In this lecture we will see how measures
motivated or based on logical depth
derived from CTM can find
some interesting applications,
even when logical depth
is a much more difficult measure
than althorithmic probability
and algorithmic complexity
because logical depth is neither lower
or upper semicomputable.
So one can never know whether one
is really approximating it or not.
Yet one can define frameworks in which
logical depth is very interesting to apply.
We will first see how approximating logical depth
by using the compression times
with lossless compression algorithms
is something that has not been done before
and it is capable of producing
some interesting results.
We will also see how the compression times
and making perturbations in some of these experiments
conform with the theoretical expectations
of logical depth.
Remember that the main idea behind logical depth
is that the decompression instructions
for trivial or random objects
are very simple to follow
and are therefore executed very fast
with the compression process
taking only a small amount of time
simply because the compression algorithm
either compresses very well in the case of simple objects
or simply does not compress at all for random objects
and instructions for the compressing random objects
are almost nonexistent.
Longer run times, however, are the result of a process
following a set of time-consuming decompression instructions,
hence a deep, complex process according to logical depth.
The decompression time of the compressed version of a string
can be considered an estimation of Bennett's logical depth
based on the algorithm used.
There seems to have been no previous attempt
to implement an application of ideas
based on Bennett's logical depth or using other compression times.
But we implemented a simple framework to test some ideas
and they turned out to be very interesting.
What we did was to assess the feasibility
of an application of the concept
to the problem of image characterization
and classification by logical depth.
We performed a series of experiments
of gradually increasing sophistication
starting from fully controlled experiments
and proceeding to the use of the
best-known compression algorithms
over a large data set.
The first experiments consisted
in controlling all the parameters involved.
For example, adding random lines
would first increase the structure, but weakly,
even before reaching half the image,
of full of random black pixels and white pixels,
back to low logical depth because the image
started looking random and finally simple.
The battery of tests involved a series of images
devised to tune and verify different aspects of the methodology
and a more realistic data set was also used,
indicating whether the results were stable enough
to yield their same values for replication purposes
and whether they were consistent with the theory
and consonant with an intuitive sense
of complex or sophisticated versus a simple object.
Here we have a classification of images by compression length
using a compression algorithm called png croche
which is a lossless compression algorithm that compresses png images.
And the results are very stable
when you see another compression algorithm
such as bzip2 and Compress.
The png format is in some way ideal
because png is a lossless compression format,
unlike other formats such as jpg that store images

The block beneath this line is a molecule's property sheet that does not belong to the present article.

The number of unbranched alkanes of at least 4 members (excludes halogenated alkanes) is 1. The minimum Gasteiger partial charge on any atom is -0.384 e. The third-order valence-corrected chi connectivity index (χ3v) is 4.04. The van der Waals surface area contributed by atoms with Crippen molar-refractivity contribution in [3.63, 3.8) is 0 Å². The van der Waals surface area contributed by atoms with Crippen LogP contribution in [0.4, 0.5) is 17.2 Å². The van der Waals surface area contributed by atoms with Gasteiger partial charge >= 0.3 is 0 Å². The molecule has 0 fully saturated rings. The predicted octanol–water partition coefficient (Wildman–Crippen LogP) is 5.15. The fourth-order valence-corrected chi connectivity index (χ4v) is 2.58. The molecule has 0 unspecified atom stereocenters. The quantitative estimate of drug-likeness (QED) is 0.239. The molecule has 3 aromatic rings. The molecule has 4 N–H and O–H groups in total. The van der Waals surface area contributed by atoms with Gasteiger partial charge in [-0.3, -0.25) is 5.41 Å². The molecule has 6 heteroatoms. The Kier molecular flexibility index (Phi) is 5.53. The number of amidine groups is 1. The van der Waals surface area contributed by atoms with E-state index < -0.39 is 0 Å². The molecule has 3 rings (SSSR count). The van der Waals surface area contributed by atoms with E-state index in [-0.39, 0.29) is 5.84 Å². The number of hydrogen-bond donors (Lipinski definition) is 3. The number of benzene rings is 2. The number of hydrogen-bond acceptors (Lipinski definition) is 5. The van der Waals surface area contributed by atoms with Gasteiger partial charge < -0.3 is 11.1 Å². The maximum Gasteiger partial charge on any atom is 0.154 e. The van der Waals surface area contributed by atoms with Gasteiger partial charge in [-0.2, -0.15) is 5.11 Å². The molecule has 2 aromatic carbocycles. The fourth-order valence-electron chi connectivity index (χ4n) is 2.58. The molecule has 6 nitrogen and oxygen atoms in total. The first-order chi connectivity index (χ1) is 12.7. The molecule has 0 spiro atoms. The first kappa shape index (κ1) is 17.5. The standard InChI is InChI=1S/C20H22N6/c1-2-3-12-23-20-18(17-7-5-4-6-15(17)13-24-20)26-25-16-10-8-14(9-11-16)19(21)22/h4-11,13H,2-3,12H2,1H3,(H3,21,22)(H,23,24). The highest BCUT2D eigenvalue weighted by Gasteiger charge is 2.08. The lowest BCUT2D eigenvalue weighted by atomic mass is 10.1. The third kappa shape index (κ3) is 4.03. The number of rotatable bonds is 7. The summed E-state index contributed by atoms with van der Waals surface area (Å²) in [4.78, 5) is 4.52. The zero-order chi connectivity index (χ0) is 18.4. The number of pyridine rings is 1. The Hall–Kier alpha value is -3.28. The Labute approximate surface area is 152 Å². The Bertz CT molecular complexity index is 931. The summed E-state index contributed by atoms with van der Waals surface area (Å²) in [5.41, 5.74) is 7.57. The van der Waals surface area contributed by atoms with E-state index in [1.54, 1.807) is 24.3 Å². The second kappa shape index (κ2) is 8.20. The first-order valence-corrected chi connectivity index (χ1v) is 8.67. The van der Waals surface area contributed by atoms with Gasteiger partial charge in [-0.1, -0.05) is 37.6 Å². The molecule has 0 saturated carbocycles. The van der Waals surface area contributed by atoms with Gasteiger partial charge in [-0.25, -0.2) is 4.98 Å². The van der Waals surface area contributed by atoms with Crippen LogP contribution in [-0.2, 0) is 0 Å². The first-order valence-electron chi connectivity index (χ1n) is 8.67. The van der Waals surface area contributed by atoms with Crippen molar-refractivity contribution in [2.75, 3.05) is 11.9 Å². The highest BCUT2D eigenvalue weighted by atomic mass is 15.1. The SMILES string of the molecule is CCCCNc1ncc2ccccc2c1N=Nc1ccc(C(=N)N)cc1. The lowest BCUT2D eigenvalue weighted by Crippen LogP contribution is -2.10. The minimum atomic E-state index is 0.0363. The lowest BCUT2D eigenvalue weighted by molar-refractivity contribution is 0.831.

by applying lossy compression.
In other words, png images do not lose
any information of the image.
Here is the ranking by the compression times.
The execution time was given by the mathematical function timing.
The function timing evaluates an expression
and returns a list of the time taken in seconds,
together with the result obtained.
The function includes only CPU time spent
in the mathematical kernel.
The fact that several processes run concurrently
in computing systems
as part of their normal operation
is one of the greatest challenges faced
in attempting to measure with accuracy
the time that the compression process takes,
even when it is isolated from all other computer processes.
This instability is due to the fact that
the internal operation of the computer comes in several layers,
mostly at the operating system level.
So we killed all processes and ran the experiments
after dummy warm-up computations,
yielding rather stable results on the same computer.
One can see the differences in the way
in which compression lengths
and the compression times produced
results from the last two figures.
And they are in agreement with the theory
assigning low compression and low decompression time
to random and simple objects,
but high logical depth to some objects in the middle.
One can see the differences as they were theoretically expected.
On the left we have the algorithmic complexity
to logical depth mapping of each image,
and on the right we have groups by logical depth
based on the decompression times.
So we can see how simple images remained shallow for logical depth,
but random images that were incompressible,
and thus ranked high according to algorithmic complexity,
were ranked low for logical depth,
thereby exhibiting everything that has more structure
as logical depth would quantify.
The groups that resonate very much with intuition
of what is complex in the sense of a structure or sophistication
processes that require computational time to be produced or generated
versus other objects that do not require such computation, such as simple or random objects,
were found exactly in the middle, as predicted by logical depth.
In the next lesson we will see how many of these tools and measures,
in particular algorithmic probability,
can make serious contributions
to areas of machine learning and artificial intelligence.